Shimmering black buckets full of molten metal, lava or other materials were being removed from the oven by way of immense, high-powered forcedisk spells, and then transported to smaller, closed workshops that were built along one of the walls. While much of the work floor was dominated by this fiery process, there was a section where clay was being transported by the barrel-load to other workshops.
“Here on the floor, you can see all the raw matter being made for golem bodies,” Sim boomed over the loud ruckus from work and workers below. “They’ll be taken into the back workshops, where they’ll be shaped through a mix of spellcraft, good hard elbow grease, and old-fashioned skill.”
“How many are you currently working on?” an older man near the front asked.
“All this?” Sim gestured below “That’s just ten of them, and each one will be shipped throughout the world. We’ve got some for distant wizards, princesses, overlords and even a king. Especially the ones that use higher end materials: they’re worth more than most folks’ll see in a lifetime.”
“And what of the cores? Are the cores made here in the workshop?” a woman asked.
“Oh no no no, they’re not suited for heat like hell, clay dust, and iron fumes,” Sim said. “That work’s a lot more delicate, and it’s where we’ll be going next.”
The sweating tour swept through the catwalk and made their way to an upper floor of the complex. Within a hall—that was sweltering, though marginally less than the main floor—were three reinforced doors. Sim glanced at each before knocking on the middle one.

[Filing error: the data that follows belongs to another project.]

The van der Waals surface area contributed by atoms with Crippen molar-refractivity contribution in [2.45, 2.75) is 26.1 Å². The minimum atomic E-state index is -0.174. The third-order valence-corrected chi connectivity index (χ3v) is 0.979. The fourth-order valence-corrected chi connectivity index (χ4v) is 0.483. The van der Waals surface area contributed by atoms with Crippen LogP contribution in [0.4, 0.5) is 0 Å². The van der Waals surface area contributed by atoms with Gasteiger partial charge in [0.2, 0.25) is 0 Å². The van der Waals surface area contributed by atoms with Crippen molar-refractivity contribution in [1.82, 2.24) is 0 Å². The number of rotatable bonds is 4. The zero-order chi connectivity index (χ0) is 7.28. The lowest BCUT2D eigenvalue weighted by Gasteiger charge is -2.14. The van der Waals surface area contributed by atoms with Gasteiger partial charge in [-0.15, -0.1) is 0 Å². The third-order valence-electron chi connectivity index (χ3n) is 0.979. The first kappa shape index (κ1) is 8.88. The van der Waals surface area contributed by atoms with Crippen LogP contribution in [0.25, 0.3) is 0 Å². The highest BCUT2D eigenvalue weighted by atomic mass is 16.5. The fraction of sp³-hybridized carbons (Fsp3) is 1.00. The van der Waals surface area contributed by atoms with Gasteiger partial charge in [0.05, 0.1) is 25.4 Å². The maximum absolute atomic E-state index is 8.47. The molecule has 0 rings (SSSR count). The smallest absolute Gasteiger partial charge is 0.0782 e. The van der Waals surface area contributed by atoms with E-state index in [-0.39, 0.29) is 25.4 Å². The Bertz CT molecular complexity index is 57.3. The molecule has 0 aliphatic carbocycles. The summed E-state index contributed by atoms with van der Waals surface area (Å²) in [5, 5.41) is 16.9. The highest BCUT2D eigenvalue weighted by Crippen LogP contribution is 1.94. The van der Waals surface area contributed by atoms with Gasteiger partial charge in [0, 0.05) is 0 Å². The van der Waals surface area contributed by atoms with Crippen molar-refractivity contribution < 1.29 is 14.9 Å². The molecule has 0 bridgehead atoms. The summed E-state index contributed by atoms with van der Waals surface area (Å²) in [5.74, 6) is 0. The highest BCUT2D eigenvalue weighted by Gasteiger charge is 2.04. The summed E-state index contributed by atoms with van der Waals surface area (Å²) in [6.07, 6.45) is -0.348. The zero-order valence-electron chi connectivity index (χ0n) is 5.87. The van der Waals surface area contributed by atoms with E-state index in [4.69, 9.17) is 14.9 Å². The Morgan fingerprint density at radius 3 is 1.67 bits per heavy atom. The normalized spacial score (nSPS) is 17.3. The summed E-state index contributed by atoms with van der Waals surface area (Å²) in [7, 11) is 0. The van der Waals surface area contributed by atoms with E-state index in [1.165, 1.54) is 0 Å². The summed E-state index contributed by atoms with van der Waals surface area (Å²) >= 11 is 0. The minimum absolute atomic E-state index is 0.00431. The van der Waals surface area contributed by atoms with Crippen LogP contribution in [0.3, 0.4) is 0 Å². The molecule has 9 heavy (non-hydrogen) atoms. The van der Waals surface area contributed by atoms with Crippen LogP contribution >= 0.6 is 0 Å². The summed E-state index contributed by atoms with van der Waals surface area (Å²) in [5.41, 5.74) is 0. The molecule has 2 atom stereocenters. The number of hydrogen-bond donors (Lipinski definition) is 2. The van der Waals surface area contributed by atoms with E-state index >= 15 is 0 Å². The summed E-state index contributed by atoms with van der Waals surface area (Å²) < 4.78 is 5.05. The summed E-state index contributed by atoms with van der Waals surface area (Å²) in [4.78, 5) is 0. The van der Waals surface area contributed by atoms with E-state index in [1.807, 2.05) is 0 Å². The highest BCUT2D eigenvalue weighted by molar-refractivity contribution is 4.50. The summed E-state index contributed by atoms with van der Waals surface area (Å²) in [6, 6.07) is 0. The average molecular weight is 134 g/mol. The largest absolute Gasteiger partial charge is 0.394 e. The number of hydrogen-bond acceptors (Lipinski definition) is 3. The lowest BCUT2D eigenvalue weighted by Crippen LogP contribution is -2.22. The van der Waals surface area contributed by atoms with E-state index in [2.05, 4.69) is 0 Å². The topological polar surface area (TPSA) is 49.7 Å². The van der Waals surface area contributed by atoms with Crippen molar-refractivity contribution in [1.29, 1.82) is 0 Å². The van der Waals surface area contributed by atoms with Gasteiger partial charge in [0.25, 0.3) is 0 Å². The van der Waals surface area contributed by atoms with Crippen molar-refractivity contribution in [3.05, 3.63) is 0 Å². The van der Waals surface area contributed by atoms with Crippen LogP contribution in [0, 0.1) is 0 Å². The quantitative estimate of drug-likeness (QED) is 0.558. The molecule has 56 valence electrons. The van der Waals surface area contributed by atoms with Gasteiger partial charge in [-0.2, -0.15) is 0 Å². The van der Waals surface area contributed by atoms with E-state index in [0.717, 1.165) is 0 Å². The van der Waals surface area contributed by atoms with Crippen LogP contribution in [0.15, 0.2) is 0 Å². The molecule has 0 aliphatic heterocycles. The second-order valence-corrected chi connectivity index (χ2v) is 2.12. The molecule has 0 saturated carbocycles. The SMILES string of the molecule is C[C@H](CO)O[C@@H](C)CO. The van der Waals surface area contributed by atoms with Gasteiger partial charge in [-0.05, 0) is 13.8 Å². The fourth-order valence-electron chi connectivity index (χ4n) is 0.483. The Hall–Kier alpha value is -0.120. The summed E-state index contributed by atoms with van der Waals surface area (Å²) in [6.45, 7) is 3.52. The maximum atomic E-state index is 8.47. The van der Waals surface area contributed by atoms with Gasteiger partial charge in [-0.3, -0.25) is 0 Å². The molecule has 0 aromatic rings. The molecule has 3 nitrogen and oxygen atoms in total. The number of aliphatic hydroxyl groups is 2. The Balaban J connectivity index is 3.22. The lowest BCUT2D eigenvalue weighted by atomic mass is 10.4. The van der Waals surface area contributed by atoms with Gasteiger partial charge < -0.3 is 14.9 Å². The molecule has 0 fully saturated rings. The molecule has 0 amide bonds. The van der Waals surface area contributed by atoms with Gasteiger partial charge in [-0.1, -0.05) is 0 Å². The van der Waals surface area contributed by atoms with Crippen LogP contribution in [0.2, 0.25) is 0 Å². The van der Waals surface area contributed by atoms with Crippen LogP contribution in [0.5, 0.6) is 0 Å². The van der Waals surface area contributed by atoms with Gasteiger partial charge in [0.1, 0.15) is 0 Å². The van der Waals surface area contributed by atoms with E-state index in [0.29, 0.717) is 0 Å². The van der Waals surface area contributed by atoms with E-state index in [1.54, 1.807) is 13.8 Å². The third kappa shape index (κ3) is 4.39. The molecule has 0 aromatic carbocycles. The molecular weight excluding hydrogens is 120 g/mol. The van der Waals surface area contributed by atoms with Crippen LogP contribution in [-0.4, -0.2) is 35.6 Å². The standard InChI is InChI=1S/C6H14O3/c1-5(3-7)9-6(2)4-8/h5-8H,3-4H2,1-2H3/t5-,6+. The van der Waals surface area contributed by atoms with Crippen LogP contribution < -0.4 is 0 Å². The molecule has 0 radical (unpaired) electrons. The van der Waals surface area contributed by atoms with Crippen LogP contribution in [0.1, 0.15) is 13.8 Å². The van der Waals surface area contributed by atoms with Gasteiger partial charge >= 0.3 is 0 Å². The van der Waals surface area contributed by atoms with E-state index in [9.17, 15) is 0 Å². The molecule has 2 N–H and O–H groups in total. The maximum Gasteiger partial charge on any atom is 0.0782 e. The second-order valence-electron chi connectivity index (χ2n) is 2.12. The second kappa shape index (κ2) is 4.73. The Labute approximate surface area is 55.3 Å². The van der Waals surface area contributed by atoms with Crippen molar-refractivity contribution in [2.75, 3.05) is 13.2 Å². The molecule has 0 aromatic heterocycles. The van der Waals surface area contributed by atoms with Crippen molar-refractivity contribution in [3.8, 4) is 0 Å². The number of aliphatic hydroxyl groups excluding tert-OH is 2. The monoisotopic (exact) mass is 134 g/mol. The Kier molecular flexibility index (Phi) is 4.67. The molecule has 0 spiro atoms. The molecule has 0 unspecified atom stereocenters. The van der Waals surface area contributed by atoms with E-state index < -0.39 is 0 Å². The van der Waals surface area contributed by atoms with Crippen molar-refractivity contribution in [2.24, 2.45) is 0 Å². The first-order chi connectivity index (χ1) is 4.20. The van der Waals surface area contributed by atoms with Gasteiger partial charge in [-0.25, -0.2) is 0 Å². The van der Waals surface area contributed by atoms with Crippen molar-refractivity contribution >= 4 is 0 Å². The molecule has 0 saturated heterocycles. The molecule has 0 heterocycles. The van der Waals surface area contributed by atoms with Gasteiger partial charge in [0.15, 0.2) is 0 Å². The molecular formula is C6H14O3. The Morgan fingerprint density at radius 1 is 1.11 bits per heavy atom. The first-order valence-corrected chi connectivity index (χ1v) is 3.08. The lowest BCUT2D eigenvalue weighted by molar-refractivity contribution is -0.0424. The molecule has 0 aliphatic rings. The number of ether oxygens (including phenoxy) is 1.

A slot at eye level cracked open and a quick conversation passed between the guide and the room’s occupant. Then Sim turned back to the group, his ‘dragon mask’ bobbing.
“So we ain’t completely lucky: one of the cores is close to completion and I thought we miiight be in time for the final stage, but at least you’ll be able to see the shaping process. Only two of you at a time now, the room’s not the biggest.
He stood aside.
Two by two the tour group entered the workshop and—as Alex and Theresa’s turn drew closer, his excitement grew like a child’s on Sigmus Eve. At last, it was time for them to enter.
The workshop was large, and filled with multiple devices—many of which Alex did not recognize. Some he did, though: what was clearly a waste mana container stood at the side of a work table, connected to a large symbol encrusted cauldron by a mana vacuum.
The artisan over the cauldron stirred the mixture using a mana conductor, and the raw liquid glowed with a soothing teal light.
It was beautiful. Alex couldn’t tear his eyes away from the glowing liquid that would soon become a golem core. He watched its light, he felt…its…
Still in its raw state, the liquid leaked much of its mana into the air, and he could feel it permeating the space around him. It felt…familiar. It didn't emit a squirming feeling.
It didn’t feel antagonistic, and it felt alive in a way that he’d encountered already.
He’d felt such a mana before.
When his mana had come in contact with the dungeon core.